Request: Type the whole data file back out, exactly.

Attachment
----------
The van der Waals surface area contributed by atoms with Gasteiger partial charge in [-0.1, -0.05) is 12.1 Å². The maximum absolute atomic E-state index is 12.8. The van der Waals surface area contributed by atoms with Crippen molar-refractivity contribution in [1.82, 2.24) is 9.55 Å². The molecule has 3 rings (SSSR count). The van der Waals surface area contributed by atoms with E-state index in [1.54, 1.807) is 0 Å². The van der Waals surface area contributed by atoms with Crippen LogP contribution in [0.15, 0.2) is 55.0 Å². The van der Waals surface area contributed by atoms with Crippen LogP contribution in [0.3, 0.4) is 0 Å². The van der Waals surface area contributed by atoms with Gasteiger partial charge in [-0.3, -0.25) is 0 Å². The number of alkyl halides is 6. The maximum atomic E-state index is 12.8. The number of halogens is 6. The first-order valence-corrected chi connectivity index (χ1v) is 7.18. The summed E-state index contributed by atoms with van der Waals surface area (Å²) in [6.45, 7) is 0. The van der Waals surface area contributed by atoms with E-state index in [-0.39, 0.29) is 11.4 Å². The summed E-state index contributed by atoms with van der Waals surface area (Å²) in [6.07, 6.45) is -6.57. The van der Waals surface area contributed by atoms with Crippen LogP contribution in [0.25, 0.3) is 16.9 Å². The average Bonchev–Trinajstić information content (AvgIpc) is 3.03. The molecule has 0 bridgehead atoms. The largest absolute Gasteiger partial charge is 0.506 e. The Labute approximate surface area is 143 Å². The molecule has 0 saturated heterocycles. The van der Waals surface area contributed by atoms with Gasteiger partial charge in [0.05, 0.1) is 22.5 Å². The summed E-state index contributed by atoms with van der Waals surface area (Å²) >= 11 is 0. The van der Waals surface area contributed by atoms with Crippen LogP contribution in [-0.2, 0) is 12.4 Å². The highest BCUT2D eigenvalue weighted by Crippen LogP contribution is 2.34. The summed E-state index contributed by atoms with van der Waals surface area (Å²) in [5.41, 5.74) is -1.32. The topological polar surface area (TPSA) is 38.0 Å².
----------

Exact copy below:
The van der Waals surface area contributed by atoms with Gasteiger partial charge in [-0.1, -0.05) is 12.1 Å². The maximum absolute atomic E-state index is 12.8. The van der Waals surface area contributed by atoms with Crippen molar-refractivity contribution in [1.82, 2.24) is 9.55 Å². The molecule has 3 rings (SSSR count). The van der Waals surface area contributed by atoms with E-state index in [1.54, 1.807) is 0 Å². The van der Waals surface area contributed by atoms with Crippen LogP contribution in [0.15, 0.2) is 55.0 Å². The van der Waals surface area contributed by atoms with Crippen LogP contribution in [0.3, 0.4) is 0 Å². The van der Waals surface area contributed by atoms with Gasteiger partial charge in [-0.3, -0.25) is 0 Å². The number of alkyl halides is 6. The maximum atomic E-state index is 12.8. The number of halogens is 6. The first-order valence-corrected chi connectivity index (χ1v) is 7.18. The summed E-state index contributed by atoms with van der Waals surface area (Å²) in [6.45, 7) is 0. The van der Waals surface area contributed by atoms with E-state index in [-0.39, 0.29) is 11.4 Å². The summed E-state index contributed by atoms with van der Waals surface area (Å²) in [6.07, 6.45) is -6.57. The van der Waals surface area contributed by atoms with Crippen LogP contribution in [0.25, 0.3) is 16.9 Å². The average Bonchev–Trinajstić information content (AvgIpc) is 3.03. The molecule has 0 bridgehead atoms. The largest absolute Gasteiger partial charge is 0.506 e. The Labute approximate surface area is 143 Å². The molecule has 0 saturated heterocycles. The van der Waals surface area contributed by atoms with Gasteiger partial charge in [0.05, 0.1) is 22.5 Å². The summed E-state index contributed by atoms with van der Waals surface area (Å²) >= 11 is 0. The van der Waals surface area contributed by atoms with Crippen LogP contribution in [-0.2, 0) is 12.4 Å². The highest BCUT2D eigenvalue weighted by Crippen LogP contribution is 2.34. The summed E-state index contributed by atoms with van der Waals surface area (Å²) in [5.41, 5.74) is -1.32. The topological polar surface area (TPSA) is 38.0 Å².